Editor's note: Seasonal pest stink bugs are out — and in some areas of the country in greater numbers than normal. Customers will likely have questions about this occasional invader. PCT revisits our October 2020 feature “Why Do Stink Bugs Stink?” which provides advice for what pest management professionals can tell their customers about these pests.
Stink bugs smell, well, bad. And one species, the brown marmorated stink bug (Halyomorpha halys), has become increasingly common in recent years. But why do stink bugs stink? How do they make that smell? And are they dangerous?), consisting of thousands of species around the world and more than 200 species in the United States and Canada,” says Matt Bertone, an entomologist at North Carolina State University.Pentatomidae“Stink bugs are a family of insects (
“The species you are most likely to find in your house is probably the brown marmorated stink bug, or BMSB,” Bertone says. “This species is native to Asia, but has been found in the U.S. since the late 1990s. It’s a widespread nuisance in homes, and now appears to be an agricultural pest of many crops as well.”
Here’s a brief Q&A you may want to consider sharing with your customers who call about these occasional invaders.
Q: Why do stink bugs stink?
A: “BMSBs, and most stink bugs, don’t bite or sting to defend themselves,” Bertone says. “Instead, they produce foul odors as both adults and juveniles to discourage predators. Very few predators want to eat something that smells awful. And BMSBs put off a sharp, acrid odor.”
Q: Are stink bugs dangerous?
A: No. Although the fluids they produce can sometimes cause skin irritation for some people, stink bugs aren’t toxic, and they don’t bite or sting people. Mostly they’re just stinky.
Q: Do stink bugs stink all the time?
A: No. Stink bugs can control when they release the chemicals that produce their namesake stink.
Q: How do stink bugs produce their stink?
A: “Stink bugs — including BMSBs — have special glands in their thorax that are filled with a chemical cocktail that produces a mix of odors,” Bertone says. “When threatened, a stink bug can release the chemicals onto a rough part of its exoskeleton called the ‘evapatorium.’ The shape and texture of the evapatorium helps the chemical evaporate more easily, quickly spreading the foul scent into the air — and hopefully discouraging predators.”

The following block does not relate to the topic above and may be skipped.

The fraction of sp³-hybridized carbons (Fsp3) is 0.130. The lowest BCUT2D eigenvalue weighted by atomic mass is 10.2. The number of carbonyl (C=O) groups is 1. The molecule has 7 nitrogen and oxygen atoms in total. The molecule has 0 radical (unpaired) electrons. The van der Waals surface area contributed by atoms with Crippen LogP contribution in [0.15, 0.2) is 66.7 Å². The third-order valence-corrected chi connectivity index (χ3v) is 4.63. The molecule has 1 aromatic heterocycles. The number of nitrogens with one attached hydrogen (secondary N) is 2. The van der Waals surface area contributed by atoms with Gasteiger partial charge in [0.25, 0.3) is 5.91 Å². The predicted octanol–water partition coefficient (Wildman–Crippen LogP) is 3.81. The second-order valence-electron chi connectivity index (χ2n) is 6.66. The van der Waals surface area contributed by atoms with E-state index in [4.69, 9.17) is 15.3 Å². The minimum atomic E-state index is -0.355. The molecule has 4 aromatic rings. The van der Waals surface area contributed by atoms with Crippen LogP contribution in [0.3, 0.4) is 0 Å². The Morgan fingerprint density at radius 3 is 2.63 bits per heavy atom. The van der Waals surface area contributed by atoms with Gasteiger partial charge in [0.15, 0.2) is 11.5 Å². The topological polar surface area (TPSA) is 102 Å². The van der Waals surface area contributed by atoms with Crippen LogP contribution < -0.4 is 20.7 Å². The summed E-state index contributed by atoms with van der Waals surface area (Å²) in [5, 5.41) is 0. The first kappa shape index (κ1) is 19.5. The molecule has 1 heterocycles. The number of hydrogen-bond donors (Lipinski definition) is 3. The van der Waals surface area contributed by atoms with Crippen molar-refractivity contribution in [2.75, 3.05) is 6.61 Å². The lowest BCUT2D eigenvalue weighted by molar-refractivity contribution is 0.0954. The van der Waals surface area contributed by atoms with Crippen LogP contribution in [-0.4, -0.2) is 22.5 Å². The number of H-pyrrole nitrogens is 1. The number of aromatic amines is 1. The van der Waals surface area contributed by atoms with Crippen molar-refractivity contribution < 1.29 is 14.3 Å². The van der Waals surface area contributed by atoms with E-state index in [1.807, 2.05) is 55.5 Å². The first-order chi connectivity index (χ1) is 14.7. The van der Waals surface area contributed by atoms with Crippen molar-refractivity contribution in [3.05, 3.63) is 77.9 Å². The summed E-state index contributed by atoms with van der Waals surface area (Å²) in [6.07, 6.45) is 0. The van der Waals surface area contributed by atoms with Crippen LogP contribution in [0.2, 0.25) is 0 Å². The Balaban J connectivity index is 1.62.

Q: Do other bugs produce stinky smells?
A: Yes. Lots of true bugs, including everything from giant water bugs and water striders to assassin bugs and leaf-footed bugs, produce stinky scents. But stink bugs, as their name suggests, are especially stinky (though some people think leaf-footed bugs are a close second).
Some bugs, like the boxelder bug (Boisea trivittata), look similar to stink bugs — but don’t stink at all (they lose the relevant scent-producing glands when they become adults).
Q: How do I get stink bugs out of my house?
A: “As adults, stink bugs spend the winter in secluded places,” Bertone says. “In nature this is usually under bark or in other hidden places. But human homes are a great surrogate.”
In the fall, homeowners may find an abundance of these bugs entering their home to look for hibernation spots (they also will likely see them again in the spring when they leave). If only a few are present, they can be disposed of by hand or using a small container to trap them. With large invasions the bugs can be vacuumed up and disposed of (though this may stink up the vacuum). Of course, pest management professionals would recommend homeowners reach out to their local pest control firm for control and exclusion services.
“The best way to prevent re-infestation is to make sure your home is well-sealed to prevent the bugs from getting in in the first place,” Bertone says. Source: North Carolina State University
Explore the October 2020 Issue
Check out more from this issue and find you next story to read.